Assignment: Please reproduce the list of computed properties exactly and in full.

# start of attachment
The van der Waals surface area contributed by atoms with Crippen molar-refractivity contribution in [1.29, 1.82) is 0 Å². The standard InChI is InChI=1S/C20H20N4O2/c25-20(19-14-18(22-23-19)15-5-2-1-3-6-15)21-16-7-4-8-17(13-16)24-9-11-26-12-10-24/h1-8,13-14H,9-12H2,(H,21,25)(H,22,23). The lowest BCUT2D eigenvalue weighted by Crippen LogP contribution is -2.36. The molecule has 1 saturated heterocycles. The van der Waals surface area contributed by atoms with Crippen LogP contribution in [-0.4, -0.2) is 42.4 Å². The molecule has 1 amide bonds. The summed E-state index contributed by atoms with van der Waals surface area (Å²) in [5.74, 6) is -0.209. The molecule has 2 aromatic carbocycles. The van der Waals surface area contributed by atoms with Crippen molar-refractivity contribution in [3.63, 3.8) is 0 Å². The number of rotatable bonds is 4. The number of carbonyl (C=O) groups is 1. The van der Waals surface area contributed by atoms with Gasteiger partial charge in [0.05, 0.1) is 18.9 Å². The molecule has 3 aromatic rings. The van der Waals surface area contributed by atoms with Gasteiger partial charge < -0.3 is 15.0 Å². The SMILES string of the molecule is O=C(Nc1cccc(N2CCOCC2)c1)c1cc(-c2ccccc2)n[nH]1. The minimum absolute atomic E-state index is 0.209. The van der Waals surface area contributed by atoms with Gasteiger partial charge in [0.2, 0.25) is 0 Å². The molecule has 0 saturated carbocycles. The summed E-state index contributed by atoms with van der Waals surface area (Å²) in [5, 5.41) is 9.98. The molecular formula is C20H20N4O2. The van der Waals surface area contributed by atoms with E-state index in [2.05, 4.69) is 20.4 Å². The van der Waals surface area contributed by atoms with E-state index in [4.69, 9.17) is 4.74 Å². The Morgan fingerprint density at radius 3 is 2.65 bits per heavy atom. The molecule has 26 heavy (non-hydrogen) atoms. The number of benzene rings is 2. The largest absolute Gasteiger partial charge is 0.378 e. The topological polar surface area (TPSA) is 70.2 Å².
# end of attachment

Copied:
The van der Waals surface area contributed by atoms with Crippen molar-refractivity contribution in [1.29, 1.82) is 0 Å². The standard InChI is InChI=1S/C20H20N4O2/c25-20(19-14-18(22-23-19)15-5-2-1-3-6-15)21-16-7-4-8-17(13-16)24-9-11-26-12-10-24/h1-8,13-14H,9-12H2,(H,21,25)(H,22,23). The lowest BCUT2D eigenvalue weighted by Crippen LogP contribution is -2.36. The molecule has 1 saturated heterocycles. The van der Waals surface area contributed by atoms with Crippen LogP contribution in [-0.4, -0.2) is 42.4 Å². The molecule has 1 amide bonds. The summed E-state index contributed by atoms with van der Waals surface area (Å²) in [5.74, 6) is -0.209. The molecule has 2 aromatic carbocycles. The van der Waals surface area contributed by atoms with Crippen molar-refractivity contribution in [3.63, 3.8) is 0 Å². The number of rotatable bonds is 4. The number of carbonyl (C=O) groups is 1. The van der Waals surface area contributed by atoms with Gasteiger partial charge in [0.05, 0.1) is 18.9 Å². The molecule has 3 aromatic rings. The van der Waals surface area contributed by atoms with Gasteiger partial charge < -0.3 is 15.0 Å². The SMILES string of the molecule is O=C(Nc1cccc(N2CCOCC2)c1)c1cc(-c2ccccc2)n[nH]1. The minimum absolute atomic E-state index is 0.209. The van der Waals surface area contributed by atoms with Gasteiger partial charge in [0.2, 0.25) is 0 Å². The molecule has 0 saturated carbocycles. The summed E-state index contributed by atoms with van der Waals surface area (Å²) in [5, 5.41) is 9.98. The molecular formula is C20H20N4O2. The van der Waals surface area contributed by atoms with E-state index in [2.05, 4.69) is 20.4 Å². The van der Waals surface area contributed by atoms with E-state index in [4.69, 9.17) is 4.74 Å². The Morgan fingerprint density at radius 3 is 2.65 bits per heavy atom. The molecule has 26 heavy (non-hydrogen) atoms. The number of benzene rings is 2. The largest absolute Gasteiger partial charge is 0.378 e. The topological polar surface area (TPSA) is 70.2 Å².